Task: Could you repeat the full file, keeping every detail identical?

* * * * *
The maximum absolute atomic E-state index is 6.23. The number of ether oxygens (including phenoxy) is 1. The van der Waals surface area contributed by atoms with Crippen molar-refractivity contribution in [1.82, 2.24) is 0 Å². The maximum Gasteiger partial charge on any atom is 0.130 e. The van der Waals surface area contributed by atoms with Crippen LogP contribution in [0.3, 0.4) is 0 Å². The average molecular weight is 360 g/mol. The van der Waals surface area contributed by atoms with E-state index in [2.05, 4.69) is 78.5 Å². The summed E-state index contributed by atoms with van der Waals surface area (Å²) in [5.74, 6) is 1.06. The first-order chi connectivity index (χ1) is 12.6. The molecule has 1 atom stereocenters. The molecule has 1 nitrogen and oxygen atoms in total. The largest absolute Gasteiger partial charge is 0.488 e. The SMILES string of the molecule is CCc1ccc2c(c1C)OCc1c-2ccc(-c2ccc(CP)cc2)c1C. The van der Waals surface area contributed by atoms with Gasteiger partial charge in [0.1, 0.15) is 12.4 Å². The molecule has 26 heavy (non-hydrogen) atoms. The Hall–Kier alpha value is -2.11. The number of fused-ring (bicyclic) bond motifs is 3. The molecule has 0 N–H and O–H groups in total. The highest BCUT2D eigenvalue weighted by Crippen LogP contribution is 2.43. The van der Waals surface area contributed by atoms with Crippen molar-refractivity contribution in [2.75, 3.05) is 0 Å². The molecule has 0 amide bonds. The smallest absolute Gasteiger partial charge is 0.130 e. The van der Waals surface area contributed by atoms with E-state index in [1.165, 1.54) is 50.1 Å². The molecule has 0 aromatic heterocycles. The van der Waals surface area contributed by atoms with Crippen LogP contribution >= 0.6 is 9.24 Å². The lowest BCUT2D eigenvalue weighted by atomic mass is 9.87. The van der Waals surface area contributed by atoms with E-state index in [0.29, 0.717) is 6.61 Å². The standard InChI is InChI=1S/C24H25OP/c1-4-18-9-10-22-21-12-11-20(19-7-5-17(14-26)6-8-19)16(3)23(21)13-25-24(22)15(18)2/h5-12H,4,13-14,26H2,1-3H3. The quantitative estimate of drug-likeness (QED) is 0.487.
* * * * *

The maximum absolute atomic E-state index is 6.23. The number of ether oxygens (including phenoxy) is 1. The van der Waals surface area contributed by atoms with Crippen molar-refractivity contribution in [1.82, 2.24) is 0 Å². The maximum Gasteiger partial charge on any atom is 0.130 e. The van der Waals surface area contributed by atoms with Crippen LogP contribution in [0.3, 0.4) is 0 Å². The average molecular weight is 360 g/mol. The van der Waals surface area contributed by atoms with E-state index in [2.05, 4.69) is 78.5 Å². The summed E-state index contributed by atoms with van der Waals surface area (Å²) in [5.74, 6) is 1.06. The first-order chi connectivity index (χ1) is 12.6. The molecule has 1 atom stereocenters. The molecule has 1 nitrogen and oxygen atoms in total. The largest absolute Gasteiger partial charge is 0.488 e. The SMILES string of the molecule is CCc1ccc2c(c1C)OCc1c-2ccc(-c2ccc(CP)cc2)c1C. The van der Waals surface area contributed by atoms with Gasteiger partial charge in [0.1, 0.15) is 12.4 Å². The molecule has 26 heavy (non-hydrogen) atoms. The Hall–Kier alpha value is -2.11. The number of fused-ring (bicyclic) bond motifs is 3. The molecule has 0 N–H and O–H groups in total. The highest BCUT2D eigenvalue weighted by Crippen LogP contribution is 2.43. The van der Waals surface area contributed by atoms with Crippen molar-refractivity contribution in [2.75, 3.05) is 0 Å². The molecule has 0 amide bonds. The smallest absolute Gasteiger partial charge is 0.130 e. The van der Waals surface area contributed by atoms with E-state index in [1.165, 1.54) is 50.1 Å². The molecule has 0 aromatic heterocycles. The van der Waals surface area contributed by atoms with Crippen LogP contribution >= 0.6 is 9.24 Å². The lowest BCUT2D eigenvalue weighted by atomic mass is 9.87. The van der Waals surface area contributed by atoms with E-state index in [0.29, 0.717) is 6.61 Å². The standard InChI is InChI=1S/C24H25OP/c1-4-18-9-10-22-21-12-11-20(19-7-5-17(14-26)6-8-19)16(3)23(21)13-25-24(22)15(18)2/h5-12H,4,13-14,26H2,1-3H3. The quantitative estimate of drug-likeness (QED) is 0.487.